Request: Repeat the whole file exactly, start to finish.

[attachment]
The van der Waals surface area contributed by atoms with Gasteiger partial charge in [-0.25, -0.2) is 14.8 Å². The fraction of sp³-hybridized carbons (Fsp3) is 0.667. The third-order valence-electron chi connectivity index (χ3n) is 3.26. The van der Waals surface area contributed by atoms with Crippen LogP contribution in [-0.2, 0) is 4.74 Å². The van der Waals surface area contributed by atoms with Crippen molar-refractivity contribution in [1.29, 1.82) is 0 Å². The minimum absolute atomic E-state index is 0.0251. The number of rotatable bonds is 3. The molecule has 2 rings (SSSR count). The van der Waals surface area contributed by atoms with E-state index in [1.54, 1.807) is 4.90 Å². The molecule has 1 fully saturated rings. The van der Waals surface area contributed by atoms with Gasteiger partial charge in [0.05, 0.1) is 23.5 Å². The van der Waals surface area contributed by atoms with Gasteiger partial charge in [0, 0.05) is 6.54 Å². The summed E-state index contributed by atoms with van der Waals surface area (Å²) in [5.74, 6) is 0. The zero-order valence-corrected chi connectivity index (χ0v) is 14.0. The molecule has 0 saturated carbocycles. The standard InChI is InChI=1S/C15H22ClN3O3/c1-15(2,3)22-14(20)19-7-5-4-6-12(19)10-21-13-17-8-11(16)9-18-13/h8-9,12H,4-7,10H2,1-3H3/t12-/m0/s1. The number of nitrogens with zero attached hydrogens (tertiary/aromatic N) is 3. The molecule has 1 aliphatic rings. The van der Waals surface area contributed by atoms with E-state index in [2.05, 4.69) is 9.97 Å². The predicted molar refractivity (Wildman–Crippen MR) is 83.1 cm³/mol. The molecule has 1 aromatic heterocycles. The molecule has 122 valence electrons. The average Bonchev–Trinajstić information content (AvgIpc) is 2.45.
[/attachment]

The van der Waals surface area contributed by atoms with Gasteiger partial charge in [-0.25, -0.2) is 14.8 Å². The fraction of sp³-hybridized carbons (Fsp3) is 0.667. The third-order valence-electron chi connectivity index (χ3n) is 3.26. The van der Waals surface area contributed by atoms with Crippen LogP contribution in [-0.2, 0) is 4.74 Å². The van der Waals surface area contributed by atoms with Crippen molar-refractivity contribution in [1.29, 1.82) is 0 Å². The minimum absolute atomic E-state index is 0.0251. The number of rotatable bonds is 3. The molecule has 2 rings (SSSR count). The van der Waals surface area contributed by atoms with E-state index in [1.54, 1.807) is 4.90 Å². The molecule has 1 fully saturated rings. The van der Waals surface area contributed by atoms with Gasteiger partial charge in [0.05, 0.1) is 23.5 Å². The van der Waals surface area contributed by atoms with Gasteiger partial charge in [0, 0.05) is 6.54 Å². The summed E-state index contributed by atoms with van der Waals surface area (Å²) in [5.74, 6) is 0. The zero-order valence-corrected chi connectivity index (χ0v) is 14.0. The molecule has 0 saturated carbocycles. The standard InChI is InChI=1S/C15H22ClN3O3/c1-15(2,3)22-14(20)19-7-5-4-6-12(19)10-21-13-17-8-11(16)9-18-13/h8-9,12H,4-7,10H2,1-3H3/t12-/m0/s1. The number of nitrogens with zero attached hydrogens (tertiary/aromatic N) is 3. The molecule has 1 aliphatic rings. The van der Waals surface area contributed by atoms with E-state index in [2.05, 4.69) is 9.97 Å². The predicted molar refractivity (Wildman–Crippen MR) is 83.1 cm³/mol. The molecule has 1 aromatic heterocycles. The molecule has 122 valence electrons. The average Bonchev–Trinajstić information content (AvgIpc) is 2.45.